Leakage – California Air Resources Board and CAR can correct a contradiction in their baselines that credits avoidance of logging to the baseline in the first year of the project but deducts the leakage associated with that avoidance evenly over 100 years. This can be simply corrected by deducting leakage at the same time that avoided logging is credited. Protocols can require higher leakage rates to bring their methods into closer alignment with the existing, though sparse, literature and for conservativeness given high levels of uncertainty in true leakage rates.

Durability – All protocols should increase reversal risk estimates and allocation of credits to the insurance buffer pool to better cover current reversal risk and account for increased risk with climate change. This is especially true for parts of the world that have seen significant increases in wildfire frequency and severity over the past decade.

Please see our paper for more detailed discussions of each of the quality elements for all studied protocols.

Improved forest management offsets are the third most important offset project type on the major voluntary registries in terms of credits generated to date, and have generated 45% of credits from US-based projects. Given the importance of improved forest management, and nature-based solutions generally, to both climate mitigation and the integrity of the carbon offset market, the quality issues raised have consequences. To the extent that projects over-credit, purchases can take the place of more effective measures, and that over-crediting helps keep carbon credit prices too low to support real forest management changes that have real climate benefits.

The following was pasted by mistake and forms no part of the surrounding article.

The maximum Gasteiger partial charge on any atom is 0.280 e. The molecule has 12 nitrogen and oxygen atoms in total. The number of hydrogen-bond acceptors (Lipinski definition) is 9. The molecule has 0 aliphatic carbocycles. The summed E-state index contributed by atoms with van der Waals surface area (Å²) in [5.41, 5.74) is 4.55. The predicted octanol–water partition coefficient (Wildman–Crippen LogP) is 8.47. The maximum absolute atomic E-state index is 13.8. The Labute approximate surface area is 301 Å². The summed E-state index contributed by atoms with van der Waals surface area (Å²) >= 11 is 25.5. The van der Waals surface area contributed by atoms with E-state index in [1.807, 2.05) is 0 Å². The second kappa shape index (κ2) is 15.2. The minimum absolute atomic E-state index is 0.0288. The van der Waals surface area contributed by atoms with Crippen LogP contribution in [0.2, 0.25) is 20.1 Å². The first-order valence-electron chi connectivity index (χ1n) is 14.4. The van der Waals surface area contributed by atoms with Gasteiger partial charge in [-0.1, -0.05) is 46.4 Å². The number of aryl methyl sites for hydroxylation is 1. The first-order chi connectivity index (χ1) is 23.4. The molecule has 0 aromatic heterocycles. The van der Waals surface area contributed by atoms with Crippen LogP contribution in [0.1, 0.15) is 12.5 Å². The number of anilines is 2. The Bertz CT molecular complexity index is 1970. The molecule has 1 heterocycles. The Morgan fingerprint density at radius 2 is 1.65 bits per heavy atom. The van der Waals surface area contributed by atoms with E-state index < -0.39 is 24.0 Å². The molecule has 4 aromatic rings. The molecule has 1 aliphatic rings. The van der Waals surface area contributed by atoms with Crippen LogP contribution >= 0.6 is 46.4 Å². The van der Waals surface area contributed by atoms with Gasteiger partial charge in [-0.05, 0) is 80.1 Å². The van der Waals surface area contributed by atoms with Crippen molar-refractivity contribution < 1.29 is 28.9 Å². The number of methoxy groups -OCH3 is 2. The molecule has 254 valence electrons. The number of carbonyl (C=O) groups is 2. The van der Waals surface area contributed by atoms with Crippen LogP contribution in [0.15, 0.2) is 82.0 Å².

As the registries develop new improved forest management protocols and evaluate existing ones, this synthesis of the literature and the articles on improved forest management offset quality which we cite and describe, should inform improved protocols that ensure quality. In the meantime, these insights can help project developers to design quality improved forest management offset projects, and credit buyers to identify them.

Barbara Haya, PhD is a researcher at the University of Berkeley and director of the Berkeley Carbon Trading Project at the UC Berkeley Goldman School of Public Policy.

Dr. Haya’s latest research includes a comprehensive assessment of all improved forest management protocols that was coauthored with nine other scientists, including Carbon Direct Science Advisory team members Letty Brown, Jacob Bukoski, Van Bustic, Bodie Cabiyo, Amber Kerr, Dan Sanchez, and Matthew Potts. Their findings were recently published in Frontiers in Forests and Global Change and covered by Bloomberg.